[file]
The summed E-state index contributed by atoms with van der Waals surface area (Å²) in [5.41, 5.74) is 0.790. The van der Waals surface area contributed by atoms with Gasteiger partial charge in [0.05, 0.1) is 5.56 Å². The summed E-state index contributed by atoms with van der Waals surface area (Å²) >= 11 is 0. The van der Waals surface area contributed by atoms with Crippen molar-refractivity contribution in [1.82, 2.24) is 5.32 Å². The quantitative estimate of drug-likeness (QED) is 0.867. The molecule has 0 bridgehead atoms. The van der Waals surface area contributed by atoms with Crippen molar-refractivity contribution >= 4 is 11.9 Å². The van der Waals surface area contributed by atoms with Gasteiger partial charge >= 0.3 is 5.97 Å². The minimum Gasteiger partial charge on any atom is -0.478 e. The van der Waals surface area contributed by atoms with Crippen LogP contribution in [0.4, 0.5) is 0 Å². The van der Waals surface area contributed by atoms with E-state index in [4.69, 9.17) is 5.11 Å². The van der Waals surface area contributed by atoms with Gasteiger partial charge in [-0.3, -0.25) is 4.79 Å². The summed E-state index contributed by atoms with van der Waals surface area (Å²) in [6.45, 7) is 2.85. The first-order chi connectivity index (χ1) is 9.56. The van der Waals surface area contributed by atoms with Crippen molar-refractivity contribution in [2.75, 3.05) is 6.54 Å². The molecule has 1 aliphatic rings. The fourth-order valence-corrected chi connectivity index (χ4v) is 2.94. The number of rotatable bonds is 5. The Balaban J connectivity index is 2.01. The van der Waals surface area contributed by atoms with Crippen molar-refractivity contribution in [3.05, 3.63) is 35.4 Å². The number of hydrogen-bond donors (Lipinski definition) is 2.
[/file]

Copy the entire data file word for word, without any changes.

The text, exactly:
The summed E-state index contributed by atoms with van der Waals surface area (Å²) in [5.41, 5.74) is 0.790. The van der Waals surface area contributed by atoms with Gasteiger partial charge in [0.05, 0.1) is 5.56 Å². The summed E-state index contributed by atoms with van der Waals surface area (Å²) >= 11 is 0. The van der Waals surface area contributed by atoms with Crippen molar-refractivity contribution in [1.82, 2.24) is 5.32 Å². The quantitative estimate of drug-likeness (QED) is 0.867. The molecule has 0 bridgehead atoms. The van der Waals surface area contributed by atoms with Crippen molar-refractivity contribution >= 4 is 11.9 Å². The van der Waals surface area contributed by atoms with Gasteiger partial charge >= 0.3 is 5.97 Å². The minimum Gasteiger partial charge on any atom is -0.478 e. The van der Waals surface area contributed by atoms with Crippen LogP contribution in [0.4, 0.5) is 0 Å². The van der Waals surface area contributed by atoms with E-state index in [4.69, 9.17) is 5.11 Å². The van der Waals surface area contributed by atoms with Gasteiger partial charge in [-0.3, -0.25) is 4.79 Å². The summed E-state index contributed by atoms with van der Waals surface area (Å²) in [6.45, 7) is 2.85. The first-order chi connectivity index (χ1) is 9.56. The van der Waals surface area contributed by atoms with Crippen molar-refractivity contribution in [2.75, 3.05) is 6.54 Å². The molecule has 1 aliphatic rings. The fourth-order valence-corrected chi connectivity index (χ4v) is 2.94. The number of rotatable bonds is 5. The Balaban J connectivity index is 2.01. The van der Waals surface area contributed by atoms with Crippen molar-refractivity contribution in [3.05, 3.63) is 35.4 Å². The number of hydrogen-bond donors (Lipinski definition) is 2.